Recently, in the pythonvision mailing list, Alex Liberzon asked how to perform normalised cross-correlation in Python.

His data looks like the following: and the problem is to detect the beads that are visible. The proposed solution is to use normalised cross-correlation.

Here is the code to implement it. We start with a few imports:

import numpy as np
import mahotas
from scipy import ndimage

Now, we load the image and take out a bead by hard-coding its coordinates:

img = img.mean(2)
img = img.astype(float)

Here is now the code for NCC:

def ncc(x,y):
x = x.ravel()
x_ = x.mean()
sx = x.std()
y = y.ravel()
y_ = y.mean()
sy = y.std()
return np.dot(x-x_, y-y_)/sx/sy

We now only need to apply it to the whole image with bead as the second argument. However, it is clear that it will be inefficient if y is always the same argument to permanently compute its mean and standard deviation. So, we normalise bead first:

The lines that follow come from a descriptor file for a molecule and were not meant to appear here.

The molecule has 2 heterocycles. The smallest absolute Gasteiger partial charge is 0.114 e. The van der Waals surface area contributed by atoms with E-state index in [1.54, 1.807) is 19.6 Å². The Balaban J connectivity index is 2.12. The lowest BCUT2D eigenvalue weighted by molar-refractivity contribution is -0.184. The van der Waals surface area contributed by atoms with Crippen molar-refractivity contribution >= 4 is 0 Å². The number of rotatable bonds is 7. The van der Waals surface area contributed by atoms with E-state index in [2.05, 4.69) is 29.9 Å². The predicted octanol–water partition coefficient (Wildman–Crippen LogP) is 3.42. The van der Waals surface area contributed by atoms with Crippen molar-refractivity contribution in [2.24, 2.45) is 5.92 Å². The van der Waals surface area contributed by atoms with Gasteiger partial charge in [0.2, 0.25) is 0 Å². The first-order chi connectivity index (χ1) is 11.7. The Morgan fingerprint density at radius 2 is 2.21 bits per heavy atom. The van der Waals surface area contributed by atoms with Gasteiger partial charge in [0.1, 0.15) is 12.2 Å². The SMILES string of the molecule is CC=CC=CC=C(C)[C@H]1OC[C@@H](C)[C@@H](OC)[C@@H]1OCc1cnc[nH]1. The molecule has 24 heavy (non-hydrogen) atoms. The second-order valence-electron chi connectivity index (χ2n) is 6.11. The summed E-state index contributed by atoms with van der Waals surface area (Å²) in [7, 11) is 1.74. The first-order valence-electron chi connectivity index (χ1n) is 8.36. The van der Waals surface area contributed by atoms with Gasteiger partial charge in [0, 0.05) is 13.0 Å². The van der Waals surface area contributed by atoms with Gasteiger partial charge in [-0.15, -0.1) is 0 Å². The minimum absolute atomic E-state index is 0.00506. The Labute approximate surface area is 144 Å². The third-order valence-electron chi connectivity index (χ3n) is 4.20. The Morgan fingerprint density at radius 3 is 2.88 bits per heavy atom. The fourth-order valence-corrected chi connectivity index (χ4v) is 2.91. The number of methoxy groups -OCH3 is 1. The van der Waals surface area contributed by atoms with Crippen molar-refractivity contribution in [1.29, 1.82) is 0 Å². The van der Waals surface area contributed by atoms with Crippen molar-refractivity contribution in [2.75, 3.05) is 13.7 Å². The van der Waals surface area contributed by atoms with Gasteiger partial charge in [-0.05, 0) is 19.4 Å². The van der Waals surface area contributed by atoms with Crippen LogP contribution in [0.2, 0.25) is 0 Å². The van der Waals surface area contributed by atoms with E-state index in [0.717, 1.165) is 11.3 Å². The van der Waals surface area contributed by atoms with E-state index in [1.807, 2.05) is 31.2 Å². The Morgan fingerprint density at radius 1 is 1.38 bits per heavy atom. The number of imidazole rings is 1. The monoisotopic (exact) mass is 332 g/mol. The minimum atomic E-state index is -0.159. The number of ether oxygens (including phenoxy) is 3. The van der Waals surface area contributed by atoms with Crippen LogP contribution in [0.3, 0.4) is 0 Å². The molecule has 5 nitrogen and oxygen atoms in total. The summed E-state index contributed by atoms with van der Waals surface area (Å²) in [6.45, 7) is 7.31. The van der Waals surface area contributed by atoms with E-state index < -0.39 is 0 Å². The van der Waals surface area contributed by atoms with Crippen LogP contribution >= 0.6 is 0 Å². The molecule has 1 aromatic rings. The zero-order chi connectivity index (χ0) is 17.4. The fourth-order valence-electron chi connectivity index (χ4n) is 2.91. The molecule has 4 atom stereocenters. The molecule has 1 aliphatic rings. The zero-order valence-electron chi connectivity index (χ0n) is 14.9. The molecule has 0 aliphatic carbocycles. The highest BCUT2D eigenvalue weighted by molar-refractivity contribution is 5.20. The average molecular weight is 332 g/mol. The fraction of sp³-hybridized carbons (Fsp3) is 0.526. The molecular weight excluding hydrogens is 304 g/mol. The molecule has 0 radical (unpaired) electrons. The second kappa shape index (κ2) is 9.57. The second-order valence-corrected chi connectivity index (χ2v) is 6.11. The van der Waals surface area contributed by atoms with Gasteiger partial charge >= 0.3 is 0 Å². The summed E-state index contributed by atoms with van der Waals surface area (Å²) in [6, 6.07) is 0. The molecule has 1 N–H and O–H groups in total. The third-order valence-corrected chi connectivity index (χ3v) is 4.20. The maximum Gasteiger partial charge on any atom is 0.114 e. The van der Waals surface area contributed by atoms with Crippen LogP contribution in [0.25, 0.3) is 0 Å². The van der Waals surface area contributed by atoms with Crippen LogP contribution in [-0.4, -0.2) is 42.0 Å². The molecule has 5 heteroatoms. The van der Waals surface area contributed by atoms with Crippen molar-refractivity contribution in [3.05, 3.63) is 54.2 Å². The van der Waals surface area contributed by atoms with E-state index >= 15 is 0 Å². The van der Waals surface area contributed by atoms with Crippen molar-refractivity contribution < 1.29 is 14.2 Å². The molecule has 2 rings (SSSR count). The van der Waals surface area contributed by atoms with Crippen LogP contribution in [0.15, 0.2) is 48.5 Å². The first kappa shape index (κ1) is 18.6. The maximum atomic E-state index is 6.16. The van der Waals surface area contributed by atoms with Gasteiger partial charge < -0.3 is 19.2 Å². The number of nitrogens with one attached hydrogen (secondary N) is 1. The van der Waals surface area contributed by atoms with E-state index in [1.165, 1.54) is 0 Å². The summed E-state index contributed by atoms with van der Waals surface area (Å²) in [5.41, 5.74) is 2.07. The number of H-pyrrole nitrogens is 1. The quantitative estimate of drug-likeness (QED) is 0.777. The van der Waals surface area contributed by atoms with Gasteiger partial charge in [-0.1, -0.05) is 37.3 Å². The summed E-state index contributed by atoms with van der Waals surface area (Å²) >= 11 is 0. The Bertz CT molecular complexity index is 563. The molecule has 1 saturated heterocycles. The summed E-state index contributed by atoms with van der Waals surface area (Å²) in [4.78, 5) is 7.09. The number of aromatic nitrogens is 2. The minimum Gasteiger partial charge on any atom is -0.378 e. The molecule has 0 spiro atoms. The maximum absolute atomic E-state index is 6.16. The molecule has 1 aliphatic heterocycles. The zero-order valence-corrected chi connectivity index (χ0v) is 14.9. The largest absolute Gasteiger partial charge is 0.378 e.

def ncc(x,y):
x = x.ravel()
x_ = x.mean()
sx = x.std()
return np.dot(x-x_, y)/sx

Finally, we apply it to the whole image:

nc = np.zeros(img.shape, float)
for y in xrange(img.shape-sy):
for x in xrange(img.shape-sx):
nc /= sx*sy

This is a pretty bad algorithm, but it takes less than 30s on a laptop.

Here is how we display the result:

import matplotlib.pyplot as plt
import pymorph
plt.imshow(
pymorph.overlay(img.astype(np.uint8),
pymorph.dilate(pymorph.dilate(nc > .7))))

By trial and error, we set a threshold at 0.7 and call pymorph.dilate twice to make the dots bigger.

The result looks like: Not great, but we got most of the beads with very little effort.

The full code is available as a gist.